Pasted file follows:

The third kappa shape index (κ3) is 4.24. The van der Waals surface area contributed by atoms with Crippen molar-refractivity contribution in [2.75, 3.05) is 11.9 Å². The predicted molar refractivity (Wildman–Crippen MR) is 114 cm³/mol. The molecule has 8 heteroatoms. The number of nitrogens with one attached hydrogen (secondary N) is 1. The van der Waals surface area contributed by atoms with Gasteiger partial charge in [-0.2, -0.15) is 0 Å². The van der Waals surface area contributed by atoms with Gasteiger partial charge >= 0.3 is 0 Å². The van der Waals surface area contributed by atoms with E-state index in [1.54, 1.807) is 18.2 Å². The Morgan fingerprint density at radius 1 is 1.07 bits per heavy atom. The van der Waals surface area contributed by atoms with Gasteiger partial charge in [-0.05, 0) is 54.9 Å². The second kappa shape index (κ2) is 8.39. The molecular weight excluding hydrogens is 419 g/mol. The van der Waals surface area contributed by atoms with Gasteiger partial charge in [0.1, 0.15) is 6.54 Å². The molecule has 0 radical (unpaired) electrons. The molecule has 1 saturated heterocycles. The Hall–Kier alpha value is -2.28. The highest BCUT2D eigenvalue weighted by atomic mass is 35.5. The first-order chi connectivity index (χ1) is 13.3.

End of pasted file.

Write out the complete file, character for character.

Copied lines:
The third kappa shape index (κ3) is 4.24. The van der Waals surface area contributed by atoms with Crippen molar-refractivity contribution in [2.75, 3.05) is 11.9 Å². The predicted molar refractivity (Wildman–Crippen MR) is 114 cm³/mol. The molecule has 8 heteroatoms. The number of nitrogens with one attached hydrogen (secondary N) is 1. The van der Waals surface area contributed by atoms with Gasteiger partial charge in [-0.2, -0.15) is 0 Å². The van der Waals surface area contributed by atoms with Gasteiger partial charge >= 0.3 is 0 Å². The van der Waals surface area contributed by atoms with E-state index in [1.54, 1.807) is 18.2 Å². The Morgan fingerprint density at radius 1 is 1.07 bits per heavy atom. The van der Waals surface area contributed by atoms with Gasteiger partial charge in [-0.05, 0) is 54.9 Å². The second kappa shape index (κ2) is 8.39. The molecular weight excluding hydrogens is 419 g/mol. The van der Waals surface area contributed by atoms with Gasteiger partial charge in [0.1, 0.15) is 6.54 Å². The molecule has 0 radical (unpaired) electrons. The molecule has 1 saturated heterocycles. The Hall–Kier alpha value is -2.28. The highest BCUT2D eigenvalue weighted by atomic mass is 35.5. The first-order chi connectivity index (χ1) is 13.3.